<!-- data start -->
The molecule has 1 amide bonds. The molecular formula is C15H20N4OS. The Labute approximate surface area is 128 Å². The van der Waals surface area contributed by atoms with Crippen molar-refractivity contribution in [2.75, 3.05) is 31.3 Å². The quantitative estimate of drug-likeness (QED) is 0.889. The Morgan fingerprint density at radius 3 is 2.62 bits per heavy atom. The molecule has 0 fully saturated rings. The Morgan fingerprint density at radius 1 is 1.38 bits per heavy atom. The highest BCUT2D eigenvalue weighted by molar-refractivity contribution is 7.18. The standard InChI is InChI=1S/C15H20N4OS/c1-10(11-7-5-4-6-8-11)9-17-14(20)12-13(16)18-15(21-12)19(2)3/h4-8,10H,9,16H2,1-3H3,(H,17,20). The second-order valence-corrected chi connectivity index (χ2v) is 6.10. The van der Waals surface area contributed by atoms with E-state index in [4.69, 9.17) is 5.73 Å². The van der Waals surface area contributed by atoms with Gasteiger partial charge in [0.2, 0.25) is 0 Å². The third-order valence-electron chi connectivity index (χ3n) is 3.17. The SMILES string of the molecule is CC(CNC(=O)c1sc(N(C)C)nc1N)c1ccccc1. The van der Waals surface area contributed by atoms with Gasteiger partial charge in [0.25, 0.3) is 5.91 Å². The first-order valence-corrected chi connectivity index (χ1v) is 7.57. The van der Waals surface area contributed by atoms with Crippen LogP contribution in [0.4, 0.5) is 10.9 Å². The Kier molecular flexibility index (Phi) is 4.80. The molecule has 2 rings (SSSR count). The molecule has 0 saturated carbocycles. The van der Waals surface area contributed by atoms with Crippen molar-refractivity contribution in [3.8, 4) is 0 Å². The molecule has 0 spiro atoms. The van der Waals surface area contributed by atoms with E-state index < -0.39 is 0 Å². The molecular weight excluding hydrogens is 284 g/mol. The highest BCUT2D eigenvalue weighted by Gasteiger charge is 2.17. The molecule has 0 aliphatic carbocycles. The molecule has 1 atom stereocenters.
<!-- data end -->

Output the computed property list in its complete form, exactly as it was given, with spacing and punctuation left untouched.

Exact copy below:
The molecule has 1 amide bonds. The molecular formula is C15H20N4OS. The Labute approximate surface area is 128 Å². The van der Waals surface area contributed by atoms with Crippen molar-refractivity contribution in [2.75, 3.05) is 31.3 Å². The quantitative estimate of drug-likeness (QED) is 0.889. The Morgan fingerprint density at radius 3 is 2.62 bits per heavy atom. The molecule has 0 fully saturated rings. The Morgan fingerprint density at radius 1 is 1.38 bits per heavy atom. The highest BCUT2D eigenvalue weighted by molar-refractivity contribution is 7.18. The standard InChI is InChI=1S/C15H20N4OS/c1-10(11-7-5-4-6-8-11)9-17-14(20)12-13(16)18-15(21-12)19(2)3/h4-8,10H,9,16H2,1-3H3,(H,17,20). The second-order valence-corrected chi connectivity index (χ2v) is 6.10. The van der Waals surface area contributed by atoms with E-state index in [4.69, 9.17) is 5.73 Å². The van der Waals surface area contributed by atoms with Gasteiger partial charge in [0.2, 0.25) is 0 Å². The third-order valence-electron chi connectivity index (χ3n) is 3.17. The SMILES string of the molecule is CC(CNC(=O)c1sc(N(C)C)nc1N)c1ccccc1. The van der Waals surface area contributed by atoms with Gasteiger partial charge in [0.25, 0.3) is 5.91 Å². The first-order valence-corrected chi connectivity index (χ1v) is 7.57. The van der Waals surface area contributed by atoms with Crippen LogP contribution in [0.4, 0.5) is 10.9 Å². The Kier molecular flexibility index (Phi) is 4.80. The molecule has 2 rings (SSSR count). The molecule has 0 saturated carbocycles. The van der Waals surface area contributed by atoms with Crippen molar-refractivity contribution in [3.8, 4) is 0 Å². The molecule has 0 spiro atoms. The van der Waals surface area contributed by atoms with E-state index < -0.39 is 0 Å². The molecular weight excluding hydrogens is 284 g/mol. The highest BCUT2D eigenvalue weighted by Gasteiger charge is 2.17. The molecule has 0 aliphatic carbocycles. The molecule has 1 atom stereocenters.